In Sandra Gulland’s new YA novel, the titular game involves a fortune-telling card deck similar to tarot or lotería. It’s a perfect narrative frame for the novel’s protagonist, Hortense de Beauharnais, whose new stepfather just happens to be Napoleon Bonaparte. Hortense (a real historical figure) has recently lost her father, guillotined during the Reign of Terror, and her world is a turbulent one, as unpredictable as the flip of a card.
Gulland has built a career writing historical fiction for adults, including a bestselling trilogy about Joséphine Bonaparte (Hortense’s mother). Her pitch-perfect balance of lush period details and character-driven narrative shines again in The Game of Hope.
Each chapter opens with a card from the titular game, which symbolizes what will come in that section. From “the rider” to “the coffin,” the cards give clues as Hortense moves from school to estate to palace and experiences her first brush with love in the form of a dashing officer.
Gulland takes a risk in Hortense: she’s an engaging protagonist, but there’s an inherent challenge for contemporary readers to relate to a young woman who views Marie Antoinette and Louis XVI as martyred heroes and the revolutionaries of France as monsters. Hortense’s feelings and views make sense, given her upbringing and her father’s horrific death, but for readers more used to sympathizing with aristocracy-rejecting Darnay of A Tale of Two Cities it takes a few chapters to sink into her perspective.
In the same vein, the way Hortense reacts to some situations can be mildly jarring. When a friend rails against the injustice of being forced to marry a man she doesn’t love, Hortense has passing sympathy but mostly chides her friend’s reluctance to welcome an older, unattractive stranger into her life and bed.
Yet Gulland’s fidelity to historical accuracy is necessary to properly situate and understand her young character’s life. Reading historical fiction means immersing oneself in not only the trappings of the time but the attitudes and contexts as well. Impressively, Gulland’s risky portrayal of Hortense pays off, as over the course of the novel she turns into a cheer-worthy protagonist.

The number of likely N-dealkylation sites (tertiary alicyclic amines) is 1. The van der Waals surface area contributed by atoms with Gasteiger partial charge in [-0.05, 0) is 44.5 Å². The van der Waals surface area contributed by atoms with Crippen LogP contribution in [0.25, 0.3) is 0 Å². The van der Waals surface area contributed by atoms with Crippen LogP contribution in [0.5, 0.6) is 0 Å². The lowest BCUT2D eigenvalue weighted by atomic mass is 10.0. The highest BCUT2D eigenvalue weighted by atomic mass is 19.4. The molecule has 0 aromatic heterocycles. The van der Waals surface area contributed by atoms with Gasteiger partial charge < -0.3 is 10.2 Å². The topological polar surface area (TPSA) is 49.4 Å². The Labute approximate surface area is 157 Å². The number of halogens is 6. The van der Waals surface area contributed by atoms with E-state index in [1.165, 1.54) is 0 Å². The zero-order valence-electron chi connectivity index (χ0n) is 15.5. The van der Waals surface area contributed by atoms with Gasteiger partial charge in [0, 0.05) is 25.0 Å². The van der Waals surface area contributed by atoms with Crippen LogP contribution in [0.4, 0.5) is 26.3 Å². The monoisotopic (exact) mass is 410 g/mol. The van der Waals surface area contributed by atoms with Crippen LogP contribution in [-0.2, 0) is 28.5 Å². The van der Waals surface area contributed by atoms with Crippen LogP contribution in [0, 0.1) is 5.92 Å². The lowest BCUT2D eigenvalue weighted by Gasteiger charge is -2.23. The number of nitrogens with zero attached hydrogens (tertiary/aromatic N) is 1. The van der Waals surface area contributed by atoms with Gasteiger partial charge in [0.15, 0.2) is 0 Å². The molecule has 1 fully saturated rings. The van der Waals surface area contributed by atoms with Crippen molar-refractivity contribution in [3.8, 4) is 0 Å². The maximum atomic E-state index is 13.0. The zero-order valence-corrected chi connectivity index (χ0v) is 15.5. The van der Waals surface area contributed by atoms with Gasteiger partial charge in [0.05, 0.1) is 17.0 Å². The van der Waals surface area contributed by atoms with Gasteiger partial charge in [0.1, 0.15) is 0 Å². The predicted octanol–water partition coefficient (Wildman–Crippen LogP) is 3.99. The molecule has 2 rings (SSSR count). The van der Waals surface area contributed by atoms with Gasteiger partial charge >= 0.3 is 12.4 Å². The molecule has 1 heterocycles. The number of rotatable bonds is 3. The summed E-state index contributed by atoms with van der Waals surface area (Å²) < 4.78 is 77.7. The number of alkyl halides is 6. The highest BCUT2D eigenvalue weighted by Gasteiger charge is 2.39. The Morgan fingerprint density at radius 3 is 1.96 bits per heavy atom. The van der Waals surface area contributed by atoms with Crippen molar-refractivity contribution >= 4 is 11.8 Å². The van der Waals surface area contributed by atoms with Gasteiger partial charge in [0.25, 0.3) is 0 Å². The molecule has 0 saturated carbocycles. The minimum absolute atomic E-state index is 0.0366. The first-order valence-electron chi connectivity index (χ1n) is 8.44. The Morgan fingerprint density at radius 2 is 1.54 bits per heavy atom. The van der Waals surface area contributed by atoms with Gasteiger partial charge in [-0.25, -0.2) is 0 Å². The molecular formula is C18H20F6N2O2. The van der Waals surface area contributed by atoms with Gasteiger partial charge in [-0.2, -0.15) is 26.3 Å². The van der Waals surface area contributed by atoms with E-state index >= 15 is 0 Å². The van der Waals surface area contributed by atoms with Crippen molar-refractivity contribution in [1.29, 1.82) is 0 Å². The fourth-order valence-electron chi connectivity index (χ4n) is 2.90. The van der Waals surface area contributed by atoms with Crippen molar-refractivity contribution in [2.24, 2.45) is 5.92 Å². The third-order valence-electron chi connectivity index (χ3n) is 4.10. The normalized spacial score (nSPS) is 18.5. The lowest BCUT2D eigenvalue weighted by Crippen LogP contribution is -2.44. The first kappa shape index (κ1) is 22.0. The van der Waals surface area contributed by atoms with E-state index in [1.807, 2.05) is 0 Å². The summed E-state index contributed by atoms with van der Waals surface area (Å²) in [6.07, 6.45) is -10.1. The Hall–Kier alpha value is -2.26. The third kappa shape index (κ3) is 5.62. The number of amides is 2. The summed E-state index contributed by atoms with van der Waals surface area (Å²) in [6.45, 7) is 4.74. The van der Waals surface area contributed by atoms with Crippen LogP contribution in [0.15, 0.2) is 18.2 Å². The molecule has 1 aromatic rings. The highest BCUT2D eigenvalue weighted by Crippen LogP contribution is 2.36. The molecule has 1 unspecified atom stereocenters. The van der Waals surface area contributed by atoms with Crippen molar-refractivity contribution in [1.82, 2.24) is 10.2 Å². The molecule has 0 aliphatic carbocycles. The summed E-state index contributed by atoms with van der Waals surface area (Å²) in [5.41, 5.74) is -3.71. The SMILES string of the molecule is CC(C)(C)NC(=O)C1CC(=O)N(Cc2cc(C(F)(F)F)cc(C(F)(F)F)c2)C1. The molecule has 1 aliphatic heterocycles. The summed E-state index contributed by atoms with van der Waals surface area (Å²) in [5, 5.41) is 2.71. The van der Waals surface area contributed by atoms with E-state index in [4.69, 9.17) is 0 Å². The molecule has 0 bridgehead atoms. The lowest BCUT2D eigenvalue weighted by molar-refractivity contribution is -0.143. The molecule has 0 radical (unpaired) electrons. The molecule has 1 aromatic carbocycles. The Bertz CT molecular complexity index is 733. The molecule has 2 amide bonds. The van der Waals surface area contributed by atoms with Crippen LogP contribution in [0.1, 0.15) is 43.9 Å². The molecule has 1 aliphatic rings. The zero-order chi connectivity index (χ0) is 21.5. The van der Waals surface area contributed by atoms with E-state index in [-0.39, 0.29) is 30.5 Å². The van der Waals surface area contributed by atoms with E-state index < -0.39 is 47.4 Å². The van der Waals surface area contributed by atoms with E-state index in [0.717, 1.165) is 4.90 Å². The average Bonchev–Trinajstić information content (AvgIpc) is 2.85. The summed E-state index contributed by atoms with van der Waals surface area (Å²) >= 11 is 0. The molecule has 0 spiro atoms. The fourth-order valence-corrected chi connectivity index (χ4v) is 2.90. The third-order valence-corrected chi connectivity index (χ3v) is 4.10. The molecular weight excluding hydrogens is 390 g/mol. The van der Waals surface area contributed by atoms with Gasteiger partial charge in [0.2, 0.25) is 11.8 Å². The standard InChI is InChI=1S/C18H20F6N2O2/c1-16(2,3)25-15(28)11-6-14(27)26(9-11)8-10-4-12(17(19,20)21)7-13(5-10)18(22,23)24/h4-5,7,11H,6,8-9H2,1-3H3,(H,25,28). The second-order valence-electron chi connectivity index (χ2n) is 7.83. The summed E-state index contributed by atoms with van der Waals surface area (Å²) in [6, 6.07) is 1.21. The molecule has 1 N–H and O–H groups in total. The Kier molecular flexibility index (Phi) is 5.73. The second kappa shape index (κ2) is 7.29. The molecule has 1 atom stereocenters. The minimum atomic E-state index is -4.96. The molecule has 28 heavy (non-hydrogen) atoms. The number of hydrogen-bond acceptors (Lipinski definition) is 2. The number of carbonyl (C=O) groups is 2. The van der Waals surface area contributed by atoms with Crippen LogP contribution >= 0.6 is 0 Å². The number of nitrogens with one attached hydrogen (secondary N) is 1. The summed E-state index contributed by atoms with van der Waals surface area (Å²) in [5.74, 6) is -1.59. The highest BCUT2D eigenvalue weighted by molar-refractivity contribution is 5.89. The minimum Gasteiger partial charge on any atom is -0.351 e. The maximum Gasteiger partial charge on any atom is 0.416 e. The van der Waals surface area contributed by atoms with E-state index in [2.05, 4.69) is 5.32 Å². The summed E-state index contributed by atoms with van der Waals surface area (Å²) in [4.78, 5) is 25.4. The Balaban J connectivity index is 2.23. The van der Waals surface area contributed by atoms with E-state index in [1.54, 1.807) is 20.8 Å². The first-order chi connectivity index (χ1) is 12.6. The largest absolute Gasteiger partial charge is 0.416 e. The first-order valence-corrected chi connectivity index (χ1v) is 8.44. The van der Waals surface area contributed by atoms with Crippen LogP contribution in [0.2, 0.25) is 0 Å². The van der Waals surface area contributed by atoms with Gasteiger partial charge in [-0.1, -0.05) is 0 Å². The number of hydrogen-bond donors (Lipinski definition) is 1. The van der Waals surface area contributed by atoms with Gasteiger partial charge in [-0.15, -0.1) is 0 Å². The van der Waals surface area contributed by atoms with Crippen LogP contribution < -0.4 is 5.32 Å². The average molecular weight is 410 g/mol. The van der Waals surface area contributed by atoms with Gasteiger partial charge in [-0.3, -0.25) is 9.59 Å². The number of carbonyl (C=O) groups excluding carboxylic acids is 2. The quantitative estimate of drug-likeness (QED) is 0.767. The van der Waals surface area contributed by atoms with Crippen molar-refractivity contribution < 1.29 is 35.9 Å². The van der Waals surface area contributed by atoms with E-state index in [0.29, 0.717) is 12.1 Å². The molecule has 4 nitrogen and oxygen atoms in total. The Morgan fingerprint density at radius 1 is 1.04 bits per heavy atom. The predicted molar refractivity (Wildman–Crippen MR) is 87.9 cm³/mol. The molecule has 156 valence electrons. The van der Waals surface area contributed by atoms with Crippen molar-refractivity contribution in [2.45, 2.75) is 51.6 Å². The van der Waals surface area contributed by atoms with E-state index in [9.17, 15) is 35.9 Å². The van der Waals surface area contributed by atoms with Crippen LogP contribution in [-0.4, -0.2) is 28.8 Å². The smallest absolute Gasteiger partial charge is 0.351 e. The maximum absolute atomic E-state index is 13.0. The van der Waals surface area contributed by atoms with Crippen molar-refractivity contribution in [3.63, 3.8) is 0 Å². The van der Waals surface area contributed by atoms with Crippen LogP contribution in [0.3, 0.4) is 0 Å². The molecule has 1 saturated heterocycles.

As the story progresses, we get less breathless admiration of Marie Antoinette and more of what makes Hortense interesting and, despite experiencing adolescence at a fulcrum of history, accessible. She is grounded in her fierce love for her friends and older brother, her complicated relationship with her well-meaning but inattentive mother, and her burning, secret desire to compose music.
In Gulland’s hands, Hortense’s life and history, as dramatic as it is, never overwhelm her character. Her friendships, her music, and her mother remain steady anchors. Even with Joséphine and Napoleon as supporting characters – ones so historically charged that they could easily take over a narrative – the story remains firmly Hortense’s.
While the book ends when the protagonist is a teenager, a note at the end of the novel lays out Hortense’s fate. After spending hundreds of pages playing the game of hope with a bright, tough, memorable young woman, this encounter with her ultimately grim reality will make readers realize just how attached they are to this unusual heroine.